After years of discussion and debate, Virginia has reached a nearly $1 billion deal with a private contractor to build high-occupancy toll lanes on Interstate 95 in Northern Virginia that planners hope will improve one of the region's worst traffic corridors.
"It's a significant step forward," said Bob Chase, president of the Northern Virginia Transportation Alliance. "I-95 is certainly the most congested corridor in Virginia and one of the most congested corridors in the United States."
The high-occupancy toll lane project will help speed public transit buses and carpoolers during peak hours, Chase said, as well as people "who need to get someplace in a hurry."
"It's a huge project for our industry," said Jeffrey C. Southard, executive vice president of the Virginia Transportation Construction Alliance. "The economic impacts of that project will be significant — hundreds of million of dollars of impact in employement, taxes, [and] purchases.
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"It will help the employment situation along that corridor and throughout the commonwealth," Southard said.
Under the deal announced Tuesday, private contractor Fluor-Transurban would finance 90 percent of the $940 million project, with the rest of the money coming from the state. The contractor would recoup its investment by collecting the tolls under a deal that allows the contractor to operate the road for the next 73 years. Virginia officials said Fluor-Transurban assumes all of the risk if it cannot recoup its investment through tolls. If the tolls provide an unexpected windfall, the state will share in the extra revenue in a range of anywhere from 5 percent to 40 percent.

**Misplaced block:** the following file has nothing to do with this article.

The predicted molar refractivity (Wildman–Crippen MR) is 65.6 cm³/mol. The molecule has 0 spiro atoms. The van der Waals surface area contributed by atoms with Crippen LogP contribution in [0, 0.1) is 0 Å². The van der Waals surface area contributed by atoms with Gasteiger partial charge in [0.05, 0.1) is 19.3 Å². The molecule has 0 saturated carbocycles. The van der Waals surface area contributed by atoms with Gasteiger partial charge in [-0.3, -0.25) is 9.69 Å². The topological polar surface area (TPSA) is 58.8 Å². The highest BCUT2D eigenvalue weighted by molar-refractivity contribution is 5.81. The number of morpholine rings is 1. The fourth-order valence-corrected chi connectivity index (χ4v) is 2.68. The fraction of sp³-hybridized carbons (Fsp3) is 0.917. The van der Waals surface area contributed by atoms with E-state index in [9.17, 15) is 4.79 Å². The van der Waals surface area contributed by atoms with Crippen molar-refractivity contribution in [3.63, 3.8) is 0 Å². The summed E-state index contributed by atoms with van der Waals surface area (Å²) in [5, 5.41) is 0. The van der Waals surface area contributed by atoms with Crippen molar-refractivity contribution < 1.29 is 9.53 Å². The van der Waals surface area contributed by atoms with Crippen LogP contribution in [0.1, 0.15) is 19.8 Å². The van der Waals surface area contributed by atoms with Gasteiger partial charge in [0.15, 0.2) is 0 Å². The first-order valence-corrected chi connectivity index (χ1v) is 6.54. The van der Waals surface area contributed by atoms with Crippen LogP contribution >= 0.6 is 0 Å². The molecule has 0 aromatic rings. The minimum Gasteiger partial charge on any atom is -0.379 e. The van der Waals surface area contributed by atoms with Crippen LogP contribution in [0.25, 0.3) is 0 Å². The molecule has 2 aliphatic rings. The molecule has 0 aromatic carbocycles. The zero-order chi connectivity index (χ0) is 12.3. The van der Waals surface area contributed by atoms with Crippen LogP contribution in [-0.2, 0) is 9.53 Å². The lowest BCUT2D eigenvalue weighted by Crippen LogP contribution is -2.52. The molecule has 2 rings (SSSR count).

The existing reversible HOV lanes on I-95 would be expanded from two lanes to three and will be extended 9 miles south to Garrisonville Road in Stafford County, the first time the lanes would extend into the outer suburb of Stafford. Carpoolers could use the lanes for free, while solo riders would pay tolls to use the lanes. Toll rates will vary, with higher rates in place during rush hour.
The existing HOV lanes are typically open to all drivers at nonpeak hours; under the contract with Fluor-Transurban, the lanes will be restricted 24 hours a day to carpools of three or more or those willing to pay a toll. The lanes will continue to be reversible, pointed northbound in the morning rush, southbound in the afternoon rush and in the direction where additional lanes are most needed at all other times.
Drivers who opt not to carpool or pay the tolls can use the regular highway lanes.
The project will provide additional capacity on a stretch of I-95 — the nation's busiest north-south highway — that has seen some of the most rapid population growth in the country. Prince William and Stafford counties have routinely seen some of the fastest growth rates in the country in recent decades.
In a conference call with reporters, Virginia Transportation Secretary Sean T. Connaughton said there is no cap on how high the tolls could go. The tolls will be a pure function of market demand, he said. Fluor-Transurban is required under the contract to raise the tolls as high as necessary during peak times to ensure that traffic moves at least 55 mph in the HOV lanes.
A similar project is already under way on the Capital Beltway. But the state's share was significantly higher — about 20 percent — on the Beltway project, which Connaughton said reflects the technical difficulties associated with the construction occurring on the Beltway, which requires significantly more bridges and overpasses.
Construction could begin as soon as spring and will be completed in 2015 if the schedule holds up.